The abundant pros and occasional pitfalls of Fuschia, the 4-month old Asian restaurant in south Arlington, are summed up in the two-word slogan emblazoned on its menu: "Artistically delicious."
Indeed, nearly all of the dishes emerging from the kitchen of head chef Hao Xiao are suitable for framing. Everything from the fleurette garnishes wrought from tomato peels, the white plates undulating like a pagoda's roof, to the curlicues of carrots that gather as "roots" to scallion "trees," reinforces Fuschia's undeniable skill with presentation.
Alas, the restaurant's frustrating reluctance to spice authoritatively several dishes prevents it from being an unqualified hit. While certain dishes -- oddly enough some of its simplest -- are plenty zesty, others are stubbornly wan, even if dazzling visually, the culinary supermodel who is sometimes duller than a dial tone.
Fuschia has a sleek, minimalist interior with fashionably exposed pipes, plush banquettes flanking dark-wood tables and lovely wall prints featuring iconic Japanese subjects. The restaurant's most Zen design touch is its two rain-curtain fountains where water sluices down vertical wires, like aquatic harp strings.
The fountain's steady gurgle provides the soothing soundtrack with which to munch on the house's "amuse bouche" of greaselessly fried chips and their accompanying marmalade-sweet duck dipping sauce. A simple wonton soup starter ($2.50) features freshly made dumplings, filled with bits of nicely seasoned pork and floating in a soothing broth.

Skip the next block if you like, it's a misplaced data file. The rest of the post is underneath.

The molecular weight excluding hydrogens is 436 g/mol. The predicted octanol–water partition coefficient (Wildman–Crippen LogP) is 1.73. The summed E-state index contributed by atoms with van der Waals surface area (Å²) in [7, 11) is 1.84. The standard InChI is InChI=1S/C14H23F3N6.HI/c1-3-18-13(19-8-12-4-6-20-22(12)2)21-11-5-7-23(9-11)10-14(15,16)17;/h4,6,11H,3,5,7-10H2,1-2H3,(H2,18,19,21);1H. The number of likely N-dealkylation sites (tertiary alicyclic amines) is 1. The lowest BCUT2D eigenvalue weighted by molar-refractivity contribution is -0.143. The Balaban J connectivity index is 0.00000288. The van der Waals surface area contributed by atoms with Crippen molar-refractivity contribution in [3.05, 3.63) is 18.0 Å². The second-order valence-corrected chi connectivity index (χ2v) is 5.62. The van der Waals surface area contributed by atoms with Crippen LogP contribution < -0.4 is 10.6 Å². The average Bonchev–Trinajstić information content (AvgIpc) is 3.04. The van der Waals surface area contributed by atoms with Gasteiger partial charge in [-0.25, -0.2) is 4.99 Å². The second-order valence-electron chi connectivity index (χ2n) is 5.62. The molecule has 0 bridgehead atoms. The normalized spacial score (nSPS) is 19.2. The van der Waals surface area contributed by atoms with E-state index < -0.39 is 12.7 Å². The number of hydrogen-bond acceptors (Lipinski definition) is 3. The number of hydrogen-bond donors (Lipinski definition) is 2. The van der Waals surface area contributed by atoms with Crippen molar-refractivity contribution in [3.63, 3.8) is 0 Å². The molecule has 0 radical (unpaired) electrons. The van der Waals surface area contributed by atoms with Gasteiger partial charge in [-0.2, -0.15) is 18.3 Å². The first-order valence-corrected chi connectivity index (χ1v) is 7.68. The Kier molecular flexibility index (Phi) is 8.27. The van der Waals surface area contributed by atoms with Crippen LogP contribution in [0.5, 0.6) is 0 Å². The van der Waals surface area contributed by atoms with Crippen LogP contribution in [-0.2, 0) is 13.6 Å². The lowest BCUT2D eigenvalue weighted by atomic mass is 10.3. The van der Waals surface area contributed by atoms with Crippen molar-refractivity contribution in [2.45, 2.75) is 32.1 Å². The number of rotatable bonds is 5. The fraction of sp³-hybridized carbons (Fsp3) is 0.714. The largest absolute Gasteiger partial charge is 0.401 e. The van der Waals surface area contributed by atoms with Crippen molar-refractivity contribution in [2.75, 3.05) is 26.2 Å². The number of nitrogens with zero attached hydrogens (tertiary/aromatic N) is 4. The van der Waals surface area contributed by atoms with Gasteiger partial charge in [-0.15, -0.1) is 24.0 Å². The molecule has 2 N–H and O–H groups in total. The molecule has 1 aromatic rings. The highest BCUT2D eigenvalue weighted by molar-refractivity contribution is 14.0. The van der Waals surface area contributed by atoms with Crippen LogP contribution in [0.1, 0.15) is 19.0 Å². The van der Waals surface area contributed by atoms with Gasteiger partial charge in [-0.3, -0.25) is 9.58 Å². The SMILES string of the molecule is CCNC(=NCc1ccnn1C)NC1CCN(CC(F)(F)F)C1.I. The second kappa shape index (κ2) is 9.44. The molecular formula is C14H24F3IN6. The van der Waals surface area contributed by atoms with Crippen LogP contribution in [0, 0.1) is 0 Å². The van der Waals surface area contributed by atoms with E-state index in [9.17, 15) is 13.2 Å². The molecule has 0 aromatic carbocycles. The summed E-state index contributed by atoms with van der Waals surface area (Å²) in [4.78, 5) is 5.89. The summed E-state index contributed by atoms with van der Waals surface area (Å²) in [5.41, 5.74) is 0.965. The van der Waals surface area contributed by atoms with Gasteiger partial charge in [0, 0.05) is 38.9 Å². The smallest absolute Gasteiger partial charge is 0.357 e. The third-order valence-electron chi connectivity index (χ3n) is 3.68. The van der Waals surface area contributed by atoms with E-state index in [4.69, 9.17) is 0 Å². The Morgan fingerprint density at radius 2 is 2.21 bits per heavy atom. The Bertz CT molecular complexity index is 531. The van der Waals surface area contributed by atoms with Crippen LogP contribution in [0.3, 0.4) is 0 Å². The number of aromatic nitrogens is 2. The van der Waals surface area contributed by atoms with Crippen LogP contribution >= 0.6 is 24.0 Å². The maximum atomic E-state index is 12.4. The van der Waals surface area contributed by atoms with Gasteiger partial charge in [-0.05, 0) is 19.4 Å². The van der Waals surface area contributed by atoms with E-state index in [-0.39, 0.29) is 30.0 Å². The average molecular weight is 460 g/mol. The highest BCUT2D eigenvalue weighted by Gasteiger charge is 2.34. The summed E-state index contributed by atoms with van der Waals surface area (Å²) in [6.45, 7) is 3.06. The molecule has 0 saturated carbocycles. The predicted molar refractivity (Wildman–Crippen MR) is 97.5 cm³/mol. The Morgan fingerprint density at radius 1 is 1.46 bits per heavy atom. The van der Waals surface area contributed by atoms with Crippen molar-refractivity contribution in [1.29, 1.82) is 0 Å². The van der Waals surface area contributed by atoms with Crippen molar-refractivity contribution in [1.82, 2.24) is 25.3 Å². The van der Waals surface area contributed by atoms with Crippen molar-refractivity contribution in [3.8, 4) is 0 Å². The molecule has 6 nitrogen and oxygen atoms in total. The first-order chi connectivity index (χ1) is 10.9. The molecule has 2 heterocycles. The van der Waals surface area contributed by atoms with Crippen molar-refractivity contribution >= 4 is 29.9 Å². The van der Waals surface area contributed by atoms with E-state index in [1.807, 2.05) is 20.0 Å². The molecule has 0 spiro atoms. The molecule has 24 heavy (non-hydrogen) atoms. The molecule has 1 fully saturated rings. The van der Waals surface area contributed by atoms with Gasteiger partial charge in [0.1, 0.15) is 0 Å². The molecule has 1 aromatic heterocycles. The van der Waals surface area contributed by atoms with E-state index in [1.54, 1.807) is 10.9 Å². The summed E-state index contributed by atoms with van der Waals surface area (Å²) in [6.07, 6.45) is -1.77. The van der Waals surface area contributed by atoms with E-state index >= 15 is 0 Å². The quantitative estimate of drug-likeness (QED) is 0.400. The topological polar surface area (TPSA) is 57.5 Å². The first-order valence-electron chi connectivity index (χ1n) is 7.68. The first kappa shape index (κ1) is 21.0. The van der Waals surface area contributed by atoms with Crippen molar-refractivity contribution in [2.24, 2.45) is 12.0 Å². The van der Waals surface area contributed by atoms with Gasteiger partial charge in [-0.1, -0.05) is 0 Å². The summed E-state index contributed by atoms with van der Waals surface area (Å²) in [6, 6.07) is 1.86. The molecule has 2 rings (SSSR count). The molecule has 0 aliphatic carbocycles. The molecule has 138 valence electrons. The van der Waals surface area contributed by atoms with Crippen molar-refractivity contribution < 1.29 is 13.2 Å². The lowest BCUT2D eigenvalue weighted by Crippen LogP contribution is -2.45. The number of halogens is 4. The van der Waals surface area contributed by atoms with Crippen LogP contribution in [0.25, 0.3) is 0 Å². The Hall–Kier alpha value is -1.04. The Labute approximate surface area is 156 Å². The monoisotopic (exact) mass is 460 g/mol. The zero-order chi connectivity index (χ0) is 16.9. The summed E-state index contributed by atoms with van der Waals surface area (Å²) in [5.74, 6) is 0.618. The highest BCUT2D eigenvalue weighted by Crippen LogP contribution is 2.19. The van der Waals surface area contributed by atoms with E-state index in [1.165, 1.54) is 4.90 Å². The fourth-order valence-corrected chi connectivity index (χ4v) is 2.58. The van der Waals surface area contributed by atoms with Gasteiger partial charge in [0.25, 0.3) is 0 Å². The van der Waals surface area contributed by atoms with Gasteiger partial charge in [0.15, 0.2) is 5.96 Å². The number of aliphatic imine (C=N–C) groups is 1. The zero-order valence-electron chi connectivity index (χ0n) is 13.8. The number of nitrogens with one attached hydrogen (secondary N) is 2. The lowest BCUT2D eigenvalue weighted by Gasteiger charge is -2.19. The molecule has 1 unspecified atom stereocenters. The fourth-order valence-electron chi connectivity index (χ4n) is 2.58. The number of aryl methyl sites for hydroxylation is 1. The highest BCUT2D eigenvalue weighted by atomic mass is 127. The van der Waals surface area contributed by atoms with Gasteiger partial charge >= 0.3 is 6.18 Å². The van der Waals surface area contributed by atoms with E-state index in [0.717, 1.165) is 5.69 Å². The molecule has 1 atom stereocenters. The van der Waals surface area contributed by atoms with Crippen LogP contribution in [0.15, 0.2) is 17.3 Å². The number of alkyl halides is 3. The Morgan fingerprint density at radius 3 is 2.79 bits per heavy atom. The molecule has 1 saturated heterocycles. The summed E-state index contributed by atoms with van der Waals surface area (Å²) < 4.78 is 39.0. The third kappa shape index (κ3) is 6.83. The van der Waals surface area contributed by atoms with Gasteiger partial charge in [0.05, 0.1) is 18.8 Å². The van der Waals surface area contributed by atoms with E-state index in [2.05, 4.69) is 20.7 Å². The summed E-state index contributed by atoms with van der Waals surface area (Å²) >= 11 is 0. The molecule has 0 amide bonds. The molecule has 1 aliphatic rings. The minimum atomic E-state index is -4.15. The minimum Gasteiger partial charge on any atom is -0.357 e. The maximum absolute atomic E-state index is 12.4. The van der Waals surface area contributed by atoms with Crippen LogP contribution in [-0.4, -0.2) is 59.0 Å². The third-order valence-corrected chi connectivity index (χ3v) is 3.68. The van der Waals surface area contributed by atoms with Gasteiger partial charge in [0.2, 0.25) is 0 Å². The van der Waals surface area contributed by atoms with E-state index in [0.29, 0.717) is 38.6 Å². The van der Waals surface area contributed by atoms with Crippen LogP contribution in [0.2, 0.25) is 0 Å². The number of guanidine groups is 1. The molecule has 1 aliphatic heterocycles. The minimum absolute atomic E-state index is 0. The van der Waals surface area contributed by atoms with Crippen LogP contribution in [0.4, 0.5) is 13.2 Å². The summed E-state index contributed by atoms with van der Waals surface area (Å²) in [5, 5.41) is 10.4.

An equally auspicious appetizer is the spicy tuna and crab nachos ($5.95), with the luxuriant crab dancing a palate tango with boldly seasoned tuna, all fired by the Japanese seven-spice powder shichimi. Grilled Asian spareribs ($7.95) are beautiful to look at, with a perfect tattoo of grill marks and glistening juiciness. But their taste never gets beyond pleasant meatiness.
Sushi rolls tend to dominate Fuschia's menu. The spicy tuna roll ($5.95) lacks much of its advertised "spice" (its "spicy mayo" is hard to discern), while the Philly roll ($5.95) does attain that desired balance between the suppleness of the cream cheese and avocado, and the smoky saline bite of the salmon.
But these two rolls are merely opening acts to the dazzling arrival and taste of the Fuschia roll ($12.95): Eight pieces of a perfectly orchestrated mosaic of lobster salad, white tuna tempura and crisp asparagus, speckled with black and green fish roe, and laced with a "special sauce" combining the essence of mango and eel. And in case the roll's taste-bud fireworks are insufficient, the plate is accented by a flickering, battery-powered lamp. It is impossible not to admire this sound and light show, even before taking that first bite.
For those still hesitant about eating raw fish, Fuschia's "hot kichen" cooks up everything from Korean barbecue short ribs ($12.95) to a Chinese classic, orange beef ($9.95). Two of the chef's favorites include the Singapore rice noodles ($8.95), where a generous hillock of glass noodles features various bell peppers, stippled with stir-fried beef, chicken and shrimp. It's all perfectly cooked yet lacks that needed boost from its advertised spicy curry sauce.
Much more satisfying is the Mongolian beef and onions ($8.95) with generous slices of beef interlaced with caramelized, stir-fried scallions, and bathing in an unctuous hoisin glaze.
Once Fuschia brings the same panache and boldness to its seasoning that it so naturally applies to its plating design, it will be a bona fide Asian culinary hit.